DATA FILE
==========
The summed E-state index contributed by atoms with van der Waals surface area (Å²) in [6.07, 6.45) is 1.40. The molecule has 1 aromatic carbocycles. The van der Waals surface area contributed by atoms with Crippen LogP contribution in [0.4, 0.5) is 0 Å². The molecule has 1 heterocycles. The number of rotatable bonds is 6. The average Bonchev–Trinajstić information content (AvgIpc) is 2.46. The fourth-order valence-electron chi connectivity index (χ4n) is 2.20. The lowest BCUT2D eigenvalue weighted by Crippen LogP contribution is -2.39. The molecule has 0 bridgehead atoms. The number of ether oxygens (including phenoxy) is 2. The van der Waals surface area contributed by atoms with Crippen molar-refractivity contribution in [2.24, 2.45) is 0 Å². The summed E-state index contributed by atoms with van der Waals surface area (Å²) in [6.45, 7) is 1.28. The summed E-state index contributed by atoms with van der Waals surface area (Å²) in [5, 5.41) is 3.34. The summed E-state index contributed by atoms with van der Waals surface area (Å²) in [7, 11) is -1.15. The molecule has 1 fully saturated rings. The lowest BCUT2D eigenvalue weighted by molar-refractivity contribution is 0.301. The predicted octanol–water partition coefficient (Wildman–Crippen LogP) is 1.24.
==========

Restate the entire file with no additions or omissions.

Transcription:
The summed E-state index contributed by atoms with van der Waals surface area (Å²) in [6.07, 6.45) is 1.40. The molecule has 1 aromatic carbocycles. The van der Waals surface area contributed by atoms with Crippen LogP contribution in [0.4, 0.5) is 0 Å². The molecule has 1 heterocycles. The number of rotatable bonds is 6. The average Bonchev–Trinajstić information content (AvgIpc) is 2.46. The fourth-order valence-electron chi connectivity index (χ4n) is 2.20. The lowest BCUT2D eigenvalue weighted by Crippen LogP contribution is -2.39. The molecule has 0 bridgehead atoms. The number of ether oxygens (including phenoxy) is 2. The van der Waals surface area contributed by atoms with Crippen molar-refractivity contribution in [2.24, 2.45) is 0 Å². The summed E-state index contributed by atoms with van der Waals surface area (Å²) in [6.45, 7) is 1.28. The summed E-state index contributed by atoms with van der Waals surface area (Å²) in [5, 5.41) is 3.34. The summed E-state index contributed by atoms with van der Waals surface area (Å²) in [7, 11) is -1.15. The molecule has 1 fully saturated rings. The lowest BCUT2D eigenvalue weighted by molar-refractivity contribution is 0.301. The predicted octanol–water partition coefficient (Wildman–Crippen LogP) is 1.24.